Human drama hides behind science fiction's settings

Rediscovering a love for Space Opera

Recently I decided that dystopias, post-apocalyptic scenarios and deep examinations of the human spirit were tiring me, I decided to look for something a little less demanding intellectually, and decided to turn to space opera, looking for fast paced, thrilling, action packed stories that were straight forward and didn't need to be read two or three times to find the hidden meaning behind the characters words and actions, but being the kind of reader that I am, and despite my earlier decision to keep space opera out of these little forays into the deeper meanings of Speculative Fiction, I find myself writing this article.

First off, there is a ton of Space Operas out there, many of them so bad that I couldn't go beyond the first chapter, in which the scantily clad heroine is chased by the bug-eyed monster... oh wait, that was actually a 50's movie, but you get my meaning. Those are precisely the kind of things that had led me away from space opera as a worthwhile sub-genre for this exploit, but then I had to run into The Fading Suns Trilogy, and my entire paradigm shifted.

This was the first time that I read a space opera with a look at the underlying political conflicts between the parties, and that brought me to the realization that in the end most space opera is born of political and social strife (the devil as they say is in the details, and in this case those details are the actual skill of the writer); but in well written works you will find such things as Asimov's The Stars Like Dust, in which the greatest weapon in all the known galaxy is a remnant of the Constitution of the United States, or something not as well written,but quite enjoyable, such as Thomas DePrima's A Galaxy Unknown series, where you have a military/civilian kind of mix not dissimilar to the one proposed in Heinlein's Starship Troopers (and if you mention the film I will probably confine you to latrine duty for the rest of your natural life), that is bordered by two other sort of super galactic powers, again not dissimilar to somebody else's world, that of Orwell's 1984, and here is where the similarities with great books ends.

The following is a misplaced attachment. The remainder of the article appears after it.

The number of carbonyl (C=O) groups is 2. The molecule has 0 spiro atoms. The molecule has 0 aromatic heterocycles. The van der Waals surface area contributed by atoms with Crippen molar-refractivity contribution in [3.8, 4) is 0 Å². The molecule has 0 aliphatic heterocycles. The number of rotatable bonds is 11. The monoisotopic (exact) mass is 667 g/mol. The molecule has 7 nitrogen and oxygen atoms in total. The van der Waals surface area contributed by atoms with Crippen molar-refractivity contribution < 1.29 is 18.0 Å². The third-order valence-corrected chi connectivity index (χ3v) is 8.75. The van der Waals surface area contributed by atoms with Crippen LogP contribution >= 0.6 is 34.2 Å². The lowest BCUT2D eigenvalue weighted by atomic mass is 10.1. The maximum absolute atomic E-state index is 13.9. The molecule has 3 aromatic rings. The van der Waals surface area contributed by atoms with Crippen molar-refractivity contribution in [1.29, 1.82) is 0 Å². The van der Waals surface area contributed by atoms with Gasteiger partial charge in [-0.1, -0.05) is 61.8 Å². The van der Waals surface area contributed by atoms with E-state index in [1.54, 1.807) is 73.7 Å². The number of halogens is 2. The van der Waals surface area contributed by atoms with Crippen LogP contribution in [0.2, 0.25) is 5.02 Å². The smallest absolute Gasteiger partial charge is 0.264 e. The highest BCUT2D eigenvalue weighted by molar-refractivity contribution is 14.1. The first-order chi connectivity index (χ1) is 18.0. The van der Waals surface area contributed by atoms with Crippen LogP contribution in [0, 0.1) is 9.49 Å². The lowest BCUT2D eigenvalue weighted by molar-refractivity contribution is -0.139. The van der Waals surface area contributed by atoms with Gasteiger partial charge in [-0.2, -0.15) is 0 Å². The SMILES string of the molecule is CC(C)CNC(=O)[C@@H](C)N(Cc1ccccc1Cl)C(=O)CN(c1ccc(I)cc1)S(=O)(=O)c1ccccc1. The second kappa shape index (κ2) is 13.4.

But this has been an enlightening period of my reading endeavor into the world of speculative fiction, and I will have to read some more before I can write something less anecdotal and more "scholarly", where I can probably come up with questions like "should we look at social conflict through the eyes of political realism?", or something a little less complicated and more to the point "is it possible to see the social conflict behind the super hero story in Space Operas?", but until then, if you happen to stumble upon this little article and like it, then please share it with your friends and family, and if you have a different opinion then comment on it, I will try my damnedest to answer soon.